Gigabit Ethernet relieves ATM woes

Some users have breathed a resounding sigh of relief when they built Gigabit

Ethernet into their network backbones. Compared with building multiple protocols

on an Asynchronous Transfer Mode (ATM) network, it was a piece of cake.

The main issue with Gigabit Ethernet is not so much the upgrade itself

as the context into which it is upgraded.

Just two years ago, the Army's Information Systems Engineering Command

in Fort Huachuca, Ariz., wrestled with getting an earlier version of Ethernet

to work with its ATM network. The difficulty lay in the fact that ATM does

not understand the popular IP addressing on which Ethernet is based, making

it necessary to use local-area network emulation and addressing conversion

to trick ATM into running with Ethernet LANs.

"Our goal was to move IP packets from point A to B and cut the need

for conversion," said Dan Bradford, director of Fort Huachuca's Technology

Integration Center. "Here's why Gigabit Ethernet is winning: It moves IP

over Ethernet with no new addresses introduced."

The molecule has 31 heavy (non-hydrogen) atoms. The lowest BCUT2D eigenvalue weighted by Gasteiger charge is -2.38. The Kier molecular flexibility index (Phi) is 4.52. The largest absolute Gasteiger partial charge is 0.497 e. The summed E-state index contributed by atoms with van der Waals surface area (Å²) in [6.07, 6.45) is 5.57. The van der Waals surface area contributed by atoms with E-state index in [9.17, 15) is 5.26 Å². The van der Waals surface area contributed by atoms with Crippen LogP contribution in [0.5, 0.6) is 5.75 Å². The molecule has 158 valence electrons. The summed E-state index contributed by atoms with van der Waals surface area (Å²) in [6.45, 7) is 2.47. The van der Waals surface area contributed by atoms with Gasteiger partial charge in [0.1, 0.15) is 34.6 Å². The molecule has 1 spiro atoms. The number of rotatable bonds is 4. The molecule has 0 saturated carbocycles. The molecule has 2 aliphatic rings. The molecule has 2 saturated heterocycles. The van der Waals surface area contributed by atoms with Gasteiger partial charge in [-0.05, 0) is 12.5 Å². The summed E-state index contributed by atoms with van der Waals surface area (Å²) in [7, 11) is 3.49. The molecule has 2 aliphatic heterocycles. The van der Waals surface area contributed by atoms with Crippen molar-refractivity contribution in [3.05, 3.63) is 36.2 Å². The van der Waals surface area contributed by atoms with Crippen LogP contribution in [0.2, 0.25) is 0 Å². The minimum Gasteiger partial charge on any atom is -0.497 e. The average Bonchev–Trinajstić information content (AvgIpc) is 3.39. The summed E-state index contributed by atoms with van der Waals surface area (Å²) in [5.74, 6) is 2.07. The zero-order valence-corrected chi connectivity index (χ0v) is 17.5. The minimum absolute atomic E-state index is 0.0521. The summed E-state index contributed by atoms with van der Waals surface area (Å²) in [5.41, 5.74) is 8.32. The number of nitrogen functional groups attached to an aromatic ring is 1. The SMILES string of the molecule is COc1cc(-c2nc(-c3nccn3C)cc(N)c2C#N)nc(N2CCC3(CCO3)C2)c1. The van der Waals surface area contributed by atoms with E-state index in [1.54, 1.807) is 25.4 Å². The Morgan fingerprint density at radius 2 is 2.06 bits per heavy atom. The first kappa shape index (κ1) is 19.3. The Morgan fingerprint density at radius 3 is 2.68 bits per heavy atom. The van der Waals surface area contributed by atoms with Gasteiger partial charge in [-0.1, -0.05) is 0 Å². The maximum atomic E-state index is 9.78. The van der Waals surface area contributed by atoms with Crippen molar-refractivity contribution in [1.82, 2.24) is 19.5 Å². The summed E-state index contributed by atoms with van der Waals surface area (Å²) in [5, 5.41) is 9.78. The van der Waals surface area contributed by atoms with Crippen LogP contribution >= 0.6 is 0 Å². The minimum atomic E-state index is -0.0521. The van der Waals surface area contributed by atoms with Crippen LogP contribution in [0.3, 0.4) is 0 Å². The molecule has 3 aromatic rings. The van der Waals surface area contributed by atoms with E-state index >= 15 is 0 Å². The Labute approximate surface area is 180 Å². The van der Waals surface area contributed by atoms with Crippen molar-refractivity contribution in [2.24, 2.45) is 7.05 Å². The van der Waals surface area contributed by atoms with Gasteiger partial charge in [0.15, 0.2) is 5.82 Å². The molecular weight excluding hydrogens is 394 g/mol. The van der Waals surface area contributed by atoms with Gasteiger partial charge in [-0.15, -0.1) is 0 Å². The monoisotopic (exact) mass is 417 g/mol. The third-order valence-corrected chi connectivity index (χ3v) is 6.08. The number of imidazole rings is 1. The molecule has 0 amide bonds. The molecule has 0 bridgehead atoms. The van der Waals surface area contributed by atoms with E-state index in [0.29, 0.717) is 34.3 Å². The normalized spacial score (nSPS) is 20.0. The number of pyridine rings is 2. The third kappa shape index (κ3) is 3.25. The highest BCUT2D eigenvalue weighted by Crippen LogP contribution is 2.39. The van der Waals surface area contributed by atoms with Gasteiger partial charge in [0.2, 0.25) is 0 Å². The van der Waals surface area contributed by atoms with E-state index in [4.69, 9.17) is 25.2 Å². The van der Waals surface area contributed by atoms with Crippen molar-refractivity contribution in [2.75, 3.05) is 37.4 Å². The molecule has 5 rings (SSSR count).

This is one of the reasons Fort Huachuca chose Gigabit Ethernet over

IP instead of ATM when it came time to upgrade the network. Also, Ethernet

is an easy choice because it is ubiquitous within the Army. Every workstation

is equipped with an Ethernet network interface card. Plus, Microsoft applications

are IP-aware but not ATM-aware, Bradford noted.

Although ATM has been reliable for the Army, the technology was complex

and expensive, taxing operations and main-tenance. "ATM was a hornet's nest,"

said Bruce Adamson, network administrator at Fort Huachuca. "You just didn't

want to touch it if it was working. By contrast, Gigabit Ethernet has been

simple. The base uses Extreme Networks Inc.'s Summit 48 and Black Diamond

Gigabit Ethernet switches.

"Once we had everything set up and were ready to program the switches,

it took between 30 to 60 minutes to lay down the basic structure in the

Gigabit Ethernet switches," Adamson said. "All the switches have a management

point already on them. It was simply a matter of building the [virtual LANs],

assigning the ports and putting in the IP addresses."

Bradford pointed out yet another difference between ATM and Gigabit

Ethernet — security. "The access control lists of IP addresses you permit

or deny and the security features are more robust on Gigabit Ethernet devices

than on ATM devices," he said.


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